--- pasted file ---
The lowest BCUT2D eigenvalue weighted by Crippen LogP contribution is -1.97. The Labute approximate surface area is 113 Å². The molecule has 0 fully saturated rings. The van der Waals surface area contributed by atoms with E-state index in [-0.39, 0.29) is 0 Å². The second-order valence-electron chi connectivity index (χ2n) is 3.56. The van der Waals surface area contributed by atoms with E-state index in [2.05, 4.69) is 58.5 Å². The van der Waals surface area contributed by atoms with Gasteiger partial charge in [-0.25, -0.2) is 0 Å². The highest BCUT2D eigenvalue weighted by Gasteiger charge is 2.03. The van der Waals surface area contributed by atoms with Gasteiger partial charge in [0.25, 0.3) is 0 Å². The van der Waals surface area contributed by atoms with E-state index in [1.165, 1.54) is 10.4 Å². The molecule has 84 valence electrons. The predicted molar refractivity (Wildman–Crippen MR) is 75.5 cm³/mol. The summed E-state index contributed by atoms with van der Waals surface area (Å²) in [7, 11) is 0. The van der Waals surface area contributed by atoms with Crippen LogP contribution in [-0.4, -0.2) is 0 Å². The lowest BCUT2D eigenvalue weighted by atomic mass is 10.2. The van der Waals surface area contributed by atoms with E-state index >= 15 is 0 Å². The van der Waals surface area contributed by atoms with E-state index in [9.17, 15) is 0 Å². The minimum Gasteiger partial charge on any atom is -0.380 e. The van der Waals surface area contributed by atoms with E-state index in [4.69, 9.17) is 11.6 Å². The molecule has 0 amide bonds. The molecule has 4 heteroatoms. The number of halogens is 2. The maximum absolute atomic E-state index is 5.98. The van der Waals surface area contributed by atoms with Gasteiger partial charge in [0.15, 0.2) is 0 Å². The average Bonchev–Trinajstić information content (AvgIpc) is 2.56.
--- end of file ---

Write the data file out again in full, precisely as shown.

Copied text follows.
The lowest BCUT2D eigenvalue weighted by Crippen LogP contribution is -1.97. The Labute approximate surface area is 113 Å². The molecule has 0 fully saturated rings. The van der Waals surface area contributed by atoms with E-state index in [-0.39, 0.29) is 0 Å². The second-order valence-electron chi connectivity index (χ2n) is 3.56. The van der Waals surface area contributed by atoms with E-state index in [2.05, 4.69) is 58.5 Å². The van der Waals surface area contributed by atoms with Gasteiger partial charge in [-0.25, -0.2) is 0 Å². The highest BCUT2D eigenvalue weighted by Gasteiger charge is 2.03. The van der Waals surface area contributed by atoms with Gasteiger partial charge in [0.25, 0.3) is 0 Å². The van der Waals surface area contributed by atoms with E-state index in [1.165, 1.54) is 10.4 Å². The molecule has 84 valence electrons. The predicted molar refractivity (Wildman–Crippen MR) is 75.5 cm³/mol. The summed E-state index contributed by atoms with van der Waals surface area (Å²) in [7, 11) is 0. The van der Waals surface area contributed by atoms with Crippen LogP contribution in [-0.4, -0.2) is 0 Å². The lowest BCUT2D eigenvalue weighted by atomic mass is 10.2. The van der Waals surface area contributed by atoms with E-state index >= 15 is 0 Å². The van der Waals surface area contributed by atoms with E-state index in [9.17, 15) is 0 Å². The minimum Gasteiger partial charge on any atom is -0.380 e. The van der Waals surface area contributed by atoms with E-state index in [4.69, 9.17) is 11.6 Å². The molecule has 0 amide bonds. The molecule has 4 heteroatoms. The number of halogens is 2. The maximum absolute atomic E-state index is 5.98. The van der Waals surface area contributed by atoms with Gasteiger partial charge in [0.15, 0.2) is 0 Å². The average Bonchev–Trinajstić information content (AvgIpc) is 2.56.